Dresden is Steeped in Charm and Culture

Posted on 06/21/2017

Dresden, Germany, once known as the subject of a relentless bombing campaign by the Allies late in World War II, is now known more for its culture and charm as one of the top cities in Europe.

Located on both sides of the Elbe River, Dresden—one of the greenest cities on the continent—is filled with myriad things to do and certainly a must-see on any visit to Germany.

Here are 10 of our favorites (in no particular order).

Arguably Dresden’s most famous landmark, the Zwinger Palace is one of the most magnificent Baroque structures in all of Germany. With its pavilions and galleries—including the “Crown Gate” and “Nymphs Bath”—and its magnificent gardens in the courtyard, the Zwinger is an oasis within the city and should be your first stop, especially since it also houses the Gemaldegalerie Alte Meister.

When you think art museums in Europe you think The Louvre, the world’s most-visited art museum, or maybe Museum del Prado in Madrid. Start thinking of Gemaldegalerie Alte Meister. The museum features many works from the great masters, including “Sistine Madonna” by Raphael and “Holy Night” by Correggio, among others.

The Dresden Frauenkirche is the story of redemption and reformation (no pun intended, as you’ll see in a moment). This 18th-century Baroque Lutheran church was destroyed in 1945 during the bombings. It took 50 years, but organizers in Germany took some of the charred remains, mixed it with fresh stone, and rebuilt the entire church just after the 1994 reunification of Germany. It was reconsecrated on Oct. 30, 2005 with a series of festivities that lasted until the next day – Reformation Day in Germany.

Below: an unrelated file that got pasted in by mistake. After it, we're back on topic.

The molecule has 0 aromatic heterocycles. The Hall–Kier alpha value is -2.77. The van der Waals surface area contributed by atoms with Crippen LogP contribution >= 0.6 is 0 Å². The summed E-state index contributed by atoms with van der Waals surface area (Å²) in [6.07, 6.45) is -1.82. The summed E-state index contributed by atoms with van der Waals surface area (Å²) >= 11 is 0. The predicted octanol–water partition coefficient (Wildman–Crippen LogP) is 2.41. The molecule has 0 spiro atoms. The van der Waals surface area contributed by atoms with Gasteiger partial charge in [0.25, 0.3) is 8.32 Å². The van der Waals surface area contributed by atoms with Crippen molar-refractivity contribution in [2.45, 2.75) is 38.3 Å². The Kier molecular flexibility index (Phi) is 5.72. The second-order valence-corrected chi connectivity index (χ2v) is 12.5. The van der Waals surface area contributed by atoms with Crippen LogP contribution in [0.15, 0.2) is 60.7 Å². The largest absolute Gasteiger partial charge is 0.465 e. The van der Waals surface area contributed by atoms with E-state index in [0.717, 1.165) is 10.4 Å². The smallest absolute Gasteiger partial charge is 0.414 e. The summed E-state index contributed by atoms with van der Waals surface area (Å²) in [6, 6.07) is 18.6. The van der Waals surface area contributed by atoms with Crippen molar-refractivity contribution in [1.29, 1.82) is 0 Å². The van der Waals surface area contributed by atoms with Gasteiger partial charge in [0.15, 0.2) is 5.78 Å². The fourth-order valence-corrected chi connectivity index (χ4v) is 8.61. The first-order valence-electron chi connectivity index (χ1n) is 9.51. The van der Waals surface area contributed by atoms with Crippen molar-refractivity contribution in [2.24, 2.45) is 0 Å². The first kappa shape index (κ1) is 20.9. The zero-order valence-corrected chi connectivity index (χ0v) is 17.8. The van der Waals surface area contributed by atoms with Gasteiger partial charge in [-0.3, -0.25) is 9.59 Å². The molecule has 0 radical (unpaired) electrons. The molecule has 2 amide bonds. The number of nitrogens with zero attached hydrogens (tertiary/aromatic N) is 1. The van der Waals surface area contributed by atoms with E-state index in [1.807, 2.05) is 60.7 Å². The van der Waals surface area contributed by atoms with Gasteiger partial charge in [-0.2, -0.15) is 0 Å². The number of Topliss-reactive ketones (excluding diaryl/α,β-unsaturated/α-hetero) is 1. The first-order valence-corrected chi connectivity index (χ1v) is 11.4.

The Semperoper is the home of the Saxon State Opera and the Saxon State Orchestra. It was built in 1841, destroyed by fire in 1869 and rebuilt in 1878. The opera house has a long history of premiering major works, including, of course, Germany’s own Richard Wagner.

You don’t need to know a lick of German to understand what the Residenzschloss is. It’s a residence, or was anyway. This was the Royal Palace, another magnificent monument ultimately destroyed by the WWII bombings. It has since been rebuilt and now serves as the Palace of the Arts and Sciences.

This military museum contains an arsenal built in 1877 and a new wing designed by famed U.S. architect Daniel Libeskind completed in 2011. In addition to the historical aspect, the museum notes that “the exhibition confronts the visitor with his or her own potential for aggression and shows violence as a historical culture and anthropological phenomenon.’

The Saxon Steamboat Company is still steaming along on the Elbe. Founded in 1836, tours offer amazing views of the historical palaces on the river and, if you’re lucky and you hit it right, maybe you’ll catch a ride on the ‘Rathen,’ the world’s oldest steam engine ship still in use. It dates to 1841.

The former summer residence for Saxon Electors and Kings, the castle was built more than 200 years ago and is the biggest complex in the world in the chinoise style (the European interpretation of Chinese art and design. The tour takes about two hours.

The place to be in Dresden. This literal quarter on the right bank of the Elbe houses numerous treasures that are a mix of old and new—Baroque architecture mixed with art galleries, restaurants and upscale shops.

If you are lucky enough to visit during Christmas, this is one of the great German experiences. Dresdner Striezelmarkt is the country’s oldest Christmas market, and if you know anything about European Christmas markets you know this is one of the most incredible visits you’ll ever have.

Source: Travelpulse

PHOTO: Dresden, Germany's Old Town. (photo via Flickr/Max A.)